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DOT study should hasten Buffalo’s ability to replace the old and obsolete Skyway

The Skyway in Buffalo is old, obsolete and, unless an alternative crossing is found, will soon need tens of millions of dollars in upkeep. It would be money poorly spent.

It is a hopeful development, then, that the New York State Department of Transportation plans to conduct the first comprehensive study of alternatives to the 60-year-old bridge. It is the necessary first step in applying for federal transportation dollars that could defray the costs of replacing the structure with a more efficient, less obtrusive crossing.

That has to be the goal. Rep. Brian Higgins, a longtime proponent of replacing the Skyway, called the Skyway a “financial and maintenance disaster” and said if the bridge were proposed for construction today, it “would not be approved.” Indeed, the Congress for New Urbanism two years ago named it to a list of 10 “Freeways Without Futures.”

The bridge was built in the 1950s to accommodate a waterfront economy that no longer exists. Stretching 1.4 miles along the waterfront, it rises 110 feet and connects downtown Buffalo to areas south and, after some contortions, to the Outer Harbor.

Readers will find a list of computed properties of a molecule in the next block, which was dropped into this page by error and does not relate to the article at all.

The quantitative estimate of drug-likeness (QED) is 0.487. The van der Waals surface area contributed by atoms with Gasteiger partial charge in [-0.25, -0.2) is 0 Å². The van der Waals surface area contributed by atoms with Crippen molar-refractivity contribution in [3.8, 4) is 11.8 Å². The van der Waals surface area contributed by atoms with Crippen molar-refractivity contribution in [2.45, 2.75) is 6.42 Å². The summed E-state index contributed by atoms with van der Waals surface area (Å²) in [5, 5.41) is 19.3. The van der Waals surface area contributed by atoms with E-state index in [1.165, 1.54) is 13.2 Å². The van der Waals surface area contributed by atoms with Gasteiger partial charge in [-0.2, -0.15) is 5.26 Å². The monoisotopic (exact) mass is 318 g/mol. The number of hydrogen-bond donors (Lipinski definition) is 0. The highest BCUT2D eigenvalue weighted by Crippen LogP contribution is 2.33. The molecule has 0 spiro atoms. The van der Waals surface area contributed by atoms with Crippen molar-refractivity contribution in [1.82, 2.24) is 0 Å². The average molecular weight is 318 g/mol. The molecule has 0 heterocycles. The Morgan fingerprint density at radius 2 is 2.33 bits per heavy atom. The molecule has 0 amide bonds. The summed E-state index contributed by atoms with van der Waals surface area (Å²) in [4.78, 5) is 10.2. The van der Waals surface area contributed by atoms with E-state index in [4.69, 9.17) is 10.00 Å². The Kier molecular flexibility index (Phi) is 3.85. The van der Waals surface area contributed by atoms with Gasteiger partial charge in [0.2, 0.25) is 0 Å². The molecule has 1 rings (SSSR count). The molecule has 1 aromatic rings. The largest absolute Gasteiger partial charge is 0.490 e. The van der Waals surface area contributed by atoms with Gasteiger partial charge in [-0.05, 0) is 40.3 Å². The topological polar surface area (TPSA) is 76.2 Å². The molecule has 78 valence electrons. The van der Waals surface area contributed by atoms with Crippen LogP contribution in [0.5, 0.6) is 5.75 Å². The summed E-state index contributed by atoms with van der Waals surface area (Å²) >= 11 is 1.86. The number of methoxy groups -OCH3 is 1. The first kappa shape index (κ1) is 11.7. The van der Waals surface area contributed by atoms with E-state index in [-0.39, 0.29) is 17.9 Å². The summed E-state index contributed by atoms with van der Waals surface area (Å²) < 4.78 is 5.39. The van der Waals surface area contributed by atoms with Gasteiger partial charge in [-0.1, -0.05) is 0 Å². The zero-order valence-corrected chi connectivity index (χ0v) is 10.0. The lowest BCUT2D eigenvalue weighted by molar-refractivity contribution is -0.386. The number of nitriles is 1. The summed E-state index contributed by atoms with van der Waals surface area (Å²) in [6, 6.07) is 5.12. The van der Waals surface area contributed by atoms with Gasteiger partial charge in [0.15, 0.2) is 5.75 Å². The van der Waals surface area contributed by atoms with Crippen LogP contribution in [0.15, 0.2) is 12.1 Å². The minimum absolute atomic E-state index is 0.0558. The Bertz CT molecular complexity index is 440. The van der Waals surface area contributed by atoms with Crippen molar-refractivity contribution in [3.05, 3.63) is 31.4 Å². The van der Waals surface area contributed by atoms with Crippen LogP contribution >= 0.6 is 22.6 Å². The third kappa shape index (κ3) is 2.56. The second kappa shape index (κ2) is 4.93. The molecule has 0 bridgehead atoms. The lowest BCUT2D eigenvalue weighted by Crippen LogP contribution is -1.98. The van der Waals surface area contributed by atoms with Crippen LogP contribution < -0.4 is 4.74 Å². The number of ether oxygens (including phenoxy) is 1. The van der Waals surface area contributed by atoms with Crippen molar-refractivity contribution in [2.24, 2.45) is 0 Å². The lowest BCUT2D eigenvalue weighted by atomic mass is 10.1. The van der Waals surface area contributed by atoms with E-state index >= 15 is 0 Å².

But at 60 years old, the structure needs expensive attention. A 2014 study estimated that maintenance would cost up to $68 million over the next 25 years. Just painting the deck, exposed to high levels of salting in winter, cost $15 million the last time it was done.

It’s time for Buffalo, with the necessary assistance of Albany and Washington, to make a better choice on this unnecessary piece of waterfront infrastructure. We can find better solutions that are less obtrusive and do at least as good a job – and possibly a better one – of moving traffic between the city center and areas south.

This is the time to do it. Tens of millions of dollars are going to be spent in the coming years. We should spend them in a way that makes better sense than maintaining an aging and obsolete eyesore.

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